Marcos taunts Zedillo from his hide-out

Phil Davison in San Cristobal de las Casas says the guerrilla leader is mounting a poetic propaganda war

As Zapatista guerrillas regrouped in the jungles of the southern state of Chiapas and their leader, "Subcomandante Marcos", taunted the government, the Mexican army joined battle yesterday with the International Committee of the Red Cross (ICRC).

A general accused a Red Cross delegate, Katherine Herrmann of "instigating [Indian peasants] to rebellion" while the ICRC complained of being kept out of the conflict zone and expressed concern over the fate of thousands, possibly tens of thousands of refugees.

The chief ICRC delegate in Mexico, Claudio Baranzini, said that the accusations against Miss Herrmann were the result of a "misunderstanding".

He said that he feared for the lives of women, children and old men who fled into the jungle as the army moved into former guerrilla-held areas at the weekend.

Mr Baranzini was turned back at an army checkpoint at the town of Altamirano on Sunday as he attempted to check the situation of the refugees and reports that the army was carrying out "genocide", bombarding the jungle and "beating and raping" civilians.

He has suspended the Red Cross operation in the town of Guadalupe Tepeyac - a guerrilla stronghold until the army moved in last Friday - "because the army took over the local clinic and we can not therefore work in a climate of neutrality."

General Ramon Arrieta, commander of the paratroopers who took Guadalupe Tepeyac, told reporters flown to the area in an army-arranged trip that "this woman [Miss Herrmann] acted as though this whole place was her responsibility and the population should obey her. She was inciting them to rebellion so that they'd be afraid of us."

Mr Baranzini explained that Miss Herrmann had merely been trying to guarantee the safety of more than 200 old men, women and children who had gathered in the local clinic for Red Cross protection. He said she was now in San Cristobal de las Casas, that the Red Cross operation in Guadalupe Tepeyac had been suspended and that he had no idea as to the fate of the civilians.

General Arrieta said he had detained two Americans in the town posing as journalists. He named them as Robert Trenen and Ruben Cardoso. Asked whether detaining them might not complicate relations with the US, the general replied: "I take full responsibility. I believe they were inciting the population to disobedience and rebellion." The two Americans were later released and arrived in San Cristobal, saying they were in fact freelance journalists and dismissing the general's allegations.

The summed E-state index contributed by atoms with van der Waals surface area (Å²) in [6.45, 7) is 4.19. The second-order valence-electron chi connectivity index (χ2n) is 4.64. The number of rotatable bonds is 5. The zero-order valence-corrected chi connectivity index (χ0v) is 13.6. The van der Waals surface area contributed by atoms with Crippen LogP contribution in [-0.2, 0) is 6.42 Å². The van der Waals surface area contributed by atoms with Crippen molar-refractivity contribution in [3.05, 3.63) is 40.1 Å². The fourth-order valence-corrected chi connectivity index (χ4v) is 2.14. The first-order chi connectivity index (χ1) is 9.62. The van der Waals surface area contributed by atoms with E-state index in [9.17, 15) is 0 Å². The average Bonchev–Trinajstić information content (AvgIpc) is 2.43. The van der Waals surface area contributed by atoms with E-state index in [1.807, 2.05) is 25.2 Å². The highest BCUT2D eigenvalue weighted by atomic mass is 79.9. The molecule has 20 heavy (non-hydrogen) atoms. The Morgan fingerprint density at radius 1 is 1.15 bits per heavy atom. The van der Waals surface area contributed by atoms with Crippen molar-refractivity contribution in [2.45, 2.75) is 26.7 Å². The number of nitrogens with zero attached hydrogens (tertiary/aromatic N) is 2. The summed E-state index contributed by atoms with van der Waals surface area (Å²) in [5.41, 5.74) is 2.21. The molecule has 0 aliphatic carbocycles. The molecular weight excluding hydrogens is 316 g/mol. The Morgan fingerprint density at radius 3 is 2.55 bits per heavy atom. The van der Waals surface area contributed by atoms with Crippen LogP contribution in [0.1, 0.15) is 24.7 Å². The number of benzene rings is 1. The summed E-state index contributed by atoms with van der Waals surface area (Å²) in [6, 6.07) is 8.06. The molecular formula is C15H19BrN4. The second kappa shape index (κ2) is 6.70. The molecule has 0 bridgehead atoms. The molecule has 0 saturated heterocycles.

Following President Ernesto Zedillo's decision last week to move against the guerrillas, the army appears to have taken over most of the towns and villages held by the Zapatista National Liberation Army (EZLN) for the past year. But the guerrillas, estimated at several thousand and possibly accompanied by thousands of civilian sympathisers, are believed to have moved north-east across the rivers Colorado and Jatate into the Blue Mountains, accessible only by horse or on foot.

Subcomandante Marcos yesterday produced his first statement since Mr Zedillo ordered the move against him. As always, it was highly literate, sometimes poetic and often ironic. "We are the Zapatistas, the little people, the always-forgotten ones, the millionaires in unfulfilled promises," he wrote.

He mocked Mr Zedillo's revelation of his alleged real name last week - 37-year-old former philosophy lecturer Rafael Sebastian Guillen - and photographs purportedly showing him for the first time without his trademark black balaclava. "I hear they've found another Marcos. Is he handsome?" asked the man voted last year the sexiest man in Mexico in a poll of women. "They're trying to make me look ugly. It's ruining my female correspondence."

Ending on a more serious note, he wrote: "I've got 300 bullets. Tell them they can send 299 soldiers to try to get me. Why only 299 when I've got 300 bullets? Well, the last one's for yours truly.

tGuadalajara (AP) - Jubilant opposition gubernatorial candidate Alberto Cardenas said he "won by a knockout" in dealing Mexico's ruling party its biggest election defeat in its 66-year history.

By their count, Mr Cardenas and his centre-right National Action Party took the Jalisco state house, about 90 of the state's 124 municipal governments and the majority in the state legislature.

Start your day with The Independent, sign up for daily news emails
Have you tried new the Independent Digital Edition apps?